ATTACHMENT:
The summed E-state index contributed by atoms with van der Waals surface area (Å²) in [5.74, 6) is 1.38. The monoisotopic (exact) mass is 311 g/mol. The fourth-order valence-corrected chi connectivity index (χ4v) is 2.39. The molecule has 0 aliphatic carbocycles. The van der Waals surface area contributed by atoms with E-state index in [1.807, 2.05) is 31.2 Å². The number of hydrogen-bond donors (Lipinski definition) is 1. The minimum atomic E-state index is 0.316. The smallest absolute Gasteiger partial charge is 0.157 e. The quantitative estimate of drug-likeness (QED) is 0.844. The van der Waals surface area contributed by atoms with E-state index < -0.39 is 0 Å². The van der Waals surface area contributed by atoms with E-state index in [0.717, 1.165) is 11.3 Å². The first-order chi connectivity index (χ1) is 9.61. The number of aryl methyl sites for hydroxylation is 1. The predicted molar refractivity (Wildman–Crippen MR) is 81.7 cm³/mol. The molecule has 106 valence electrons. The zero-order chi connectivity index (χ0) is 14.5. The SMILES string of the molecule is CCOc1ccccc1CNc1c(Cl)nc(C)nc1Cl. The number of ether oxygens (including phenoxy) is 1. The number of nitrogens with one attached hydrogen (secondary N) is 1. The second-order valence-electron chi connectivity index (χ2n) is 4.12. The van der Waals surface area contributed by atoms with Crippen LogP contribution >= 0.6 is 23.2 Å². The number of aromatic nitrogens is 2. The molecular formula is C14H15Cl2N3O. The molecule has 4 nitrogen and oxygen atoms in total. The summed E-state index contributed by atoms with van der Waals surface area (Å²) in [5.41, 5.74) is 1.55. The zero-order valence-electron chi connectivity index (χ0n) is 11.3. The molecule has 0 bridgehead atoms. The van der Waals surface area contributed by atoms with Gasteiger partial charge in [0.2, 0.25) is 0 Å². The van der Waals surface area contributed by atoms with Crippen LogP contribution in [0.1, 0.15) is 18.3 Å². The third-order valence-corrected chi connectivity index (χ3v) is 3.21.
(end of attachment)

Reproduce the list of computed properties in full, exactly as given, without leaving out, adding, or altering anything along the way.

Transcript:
The summed E-state index contributed by atoms with van der Waals surface area (Å²) in [5.74, 6) is 1.38. The monoisotopic (exact) mass is 311 g/mol. The fourth-order valence-corrected chi connectivity index (χ4v) is 2.39. The molecule has 0 aliphatic carbocycles. The van der Waals surface area contributed by atoms with E-state index in [1.807, 2.05) is 31.2 Å². The number of hydrogen-bond donors (Lipinski definition) is 1. The minimum atomic E-state index is 0.316. The smallest absolute Gasteiger partial charge is 0.157 e. The quantitative estimate of drug-likeness (QED) is 0.844. The van der Waals surface area contributed by atoms with E-state index < -0.39 is 0 Å². The van der Waals surface area contributed by atoms with E-state index in [0.717, 1.165) is 11.3 Å². The first-order chi connectivity index (χ1) is 9.61. The number of aryl methyl sites for hydroxylation is 1. The predicted molar refractivity (Wildman–Crippen MR) is 81.7 cm³/mol. The molecule has 106 valence electrons. The zero-order chi connectivity index (χ0) is 14.5. The SMILES string of the molecule is CCOc1ccccc1CNc1c(Cl)nc(C)nc1Cl. The number of ether oxygens (including phenoxy) is 1. The number of nitrogens with one attached hydrogen (secondary N) is 1. The second-order valence-electron chi connectivity index (χ2n) is 4.12. The van der Waals surface area contributed by atoms with Crippen LogP contribution >= 0.6 is 23.2 Å². The number of aromatic nitrogens is 2. The molecular formula is C14H15Cl2N3O. The molecule has 4 nitrogen and oxygen atoms in total. The summed E-state index contributed by atoms with van der Waals surface area (Å²) in [5.41, 5.74) is 1.55. The zero-order valence-electron chi connectivity index (χ0n) is 11.3. The molecule has 0 bridgehead atoms. The van der Waals surface area contributed by atoms with Gasteiger partial charge in [0.2, 0.25) is 0 Å². The van der Waals surface area contributed by atoms with Crippen LogP contribution in [0.1, 0.15) is 18.3 Å². The third-order valence-corrected chi connectivity index (χ3v) is 3.21.